While calling downgrades “real benefits of the fractional program,” NetJets’ Pat Gallagher, executive vice president for sales and marketing, said, “If owners are incented to continually fly on aircraft they do not own, they deprive the owners of those aircraft from flying them,” affecting everyone’s “quality experience.”
Flexjet countered that it provides a proportional discount on hours used when downgrading. That gives customers “flexibility in deciding which aircraft makes sense for a given trip,” said Matt Doyle, the company’s vice president of sales. (Fees for upgrading to a larger aircraft have always been high, to discourage owners from buying a share in a small airplane simply to gain regular access to a larger one.)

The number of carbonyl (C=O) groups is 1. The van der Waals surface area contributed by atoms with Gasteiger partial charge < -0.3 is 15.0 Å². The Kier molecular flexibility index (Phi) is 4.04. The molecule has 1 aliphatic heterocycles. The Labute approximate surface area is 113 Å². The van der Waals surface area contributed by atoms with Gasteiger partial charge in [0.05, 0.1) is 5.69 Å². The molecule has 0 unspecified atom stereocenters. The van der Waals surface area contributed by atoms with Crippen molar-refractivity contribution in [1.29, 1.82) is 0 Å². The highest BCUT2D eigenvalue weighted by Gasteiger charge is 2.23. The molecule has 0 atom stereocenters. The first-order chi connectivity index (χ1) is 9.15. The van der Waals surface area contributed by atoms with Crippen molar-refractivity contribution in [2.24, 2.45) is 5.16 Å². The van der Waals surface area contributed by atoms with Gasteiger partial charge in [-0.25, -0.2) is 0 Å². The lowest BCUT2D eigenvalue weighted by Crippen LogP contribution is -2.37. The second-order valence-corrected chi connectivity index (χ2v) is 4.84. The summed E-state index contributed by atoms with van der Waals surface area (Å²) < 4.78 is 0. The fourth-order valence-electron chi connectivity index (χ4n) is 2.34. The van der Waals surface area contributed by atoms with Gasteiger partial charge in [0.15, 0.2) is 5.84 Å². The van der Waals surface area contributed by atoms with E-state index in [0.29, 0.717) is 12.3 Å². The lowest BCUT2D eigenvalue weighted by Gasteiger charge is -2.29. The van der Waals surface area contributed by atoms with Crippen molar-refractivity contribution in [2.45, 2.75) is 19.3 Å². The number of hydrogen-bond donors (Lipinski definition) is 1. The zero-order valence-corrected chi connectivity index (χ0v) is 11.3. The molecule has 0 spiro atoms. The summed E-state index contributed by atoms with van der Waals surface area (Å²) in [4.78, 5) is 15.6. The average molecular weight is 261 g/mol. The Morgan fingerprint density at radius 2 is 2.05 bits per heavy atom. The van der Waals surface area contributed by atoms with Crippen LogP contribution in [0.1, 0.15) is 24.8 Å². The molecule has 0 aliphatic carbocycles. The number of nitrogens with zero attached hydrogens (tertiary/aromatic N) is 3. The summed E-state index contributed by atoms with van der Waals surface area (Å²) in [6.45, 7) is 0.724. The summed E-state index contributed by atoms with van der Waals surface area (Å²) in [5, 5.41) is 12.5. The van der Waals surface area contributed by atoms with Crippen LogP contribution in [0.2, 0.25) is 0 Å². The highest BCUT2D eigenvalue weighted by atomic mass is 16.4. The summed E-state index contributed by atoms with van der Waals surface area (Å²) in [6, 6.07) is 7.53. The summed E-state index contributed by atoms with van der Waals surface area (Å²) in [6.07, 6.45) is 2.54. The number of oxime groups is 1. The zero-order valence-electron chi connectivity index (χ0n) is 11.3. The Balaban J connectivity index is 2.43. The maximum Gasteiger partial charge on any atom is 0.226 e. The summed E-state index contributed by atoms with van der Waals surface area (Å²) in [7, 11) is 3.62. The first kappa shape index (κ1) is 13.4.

Customers concerned about raised exchange fees for smaller-cabin models should check program rules carefully and consider workarounds. For example, if you’re contemplating purchase of a one-eighth share in a large aircraft with the intention of downgrading to a smaller model for occasional trips, buying a one-16th share in each might be a better solution.
Several industry professionals contend that fleet purchases have become driven by discounts—which aren’t passed along to shareowners—at the expense of customer preferences. Herr cited the example of Gulfstream’s G650, which has been in high demand, obviating the need for the manufacturer to offer discounts on purchases. That, he said, may explain why no fractional provider initially ordered the aircraft for its large-cabin fleet.